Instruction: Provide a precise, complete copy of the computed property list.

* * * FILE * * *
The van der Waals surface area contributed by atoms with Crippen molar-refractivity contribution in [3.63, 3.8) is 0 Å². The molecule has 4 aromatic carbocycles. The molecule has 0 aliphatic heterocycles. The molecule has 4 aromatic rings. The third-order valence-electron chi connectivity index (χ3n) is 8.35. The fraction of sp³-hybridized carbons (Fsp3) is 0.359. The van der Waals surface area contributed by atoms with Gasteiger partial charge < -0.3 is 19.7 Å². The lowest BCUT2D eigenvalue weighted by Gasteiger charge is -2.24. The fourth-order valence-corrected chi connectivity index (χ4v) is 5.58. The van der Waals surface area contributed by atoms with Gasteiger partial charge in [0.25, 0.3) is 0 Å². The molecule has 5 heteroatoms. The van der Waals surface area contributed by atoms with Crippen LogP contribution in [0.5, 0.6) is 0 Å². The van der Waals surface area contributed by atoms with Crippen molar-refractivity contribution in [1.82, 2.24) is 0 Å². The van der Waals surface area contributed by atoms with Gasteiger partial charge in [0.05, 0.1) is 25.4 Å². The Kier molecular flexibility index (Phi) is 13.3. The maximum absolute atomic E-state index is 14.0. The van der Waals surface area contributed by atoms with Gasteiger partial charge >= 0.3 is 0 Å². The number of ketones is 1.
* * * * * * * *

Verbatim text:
The van der Waals surface area contributed by atoms with Crippen molar-refractivity contribution in [3.63, 3.8) is 0 Å². The molecule has 4 aromatic carbocycles. The molecule has 0 aliphatic heterocycles. The molecule has 4 aromatic rings. The third-order valence-electron chi connectivity index (χ3n) is 8.35. The fraction of sp³-hybridized carbons (Fsp3) is 0.359. The van der Waals surface area contributed by atoms with Gasteiger partial charge < -0.3 is 19.7 Å². The lowest BCUT2D eigenvalue weighted by Gasteiger charge is -2.24. The fourth-order valence-corrected chi connectivity index (χ4v) is 5.58. The van der Waals surface area contributed by atoms with Gasteiger partial charge in [0.25, 0.3) is 0 Å². The molecule has 5 heteroatoms. The van der Waals surface area contributed by atoms with Crippen LogP contribution in [0.5, 0.6) is 0 Å². The van der Waals surface area contributed by atoms with Crippen molar-refractivity contribution in [1.82, 2.24) is 0 Å². The van der Waals surface area contributed by atoms with Gasteiger partial charge in [0.05, 0.1) is 25.4 Å². The Kier molecular flexibility index (Phi) is 13.3. The maximum absolute atomic E-state index is 14.0. The van der Waals surface area contributed by atoms with Gasteiger partial charge >= 0.3 is 0 Å². The number of ketones is 1.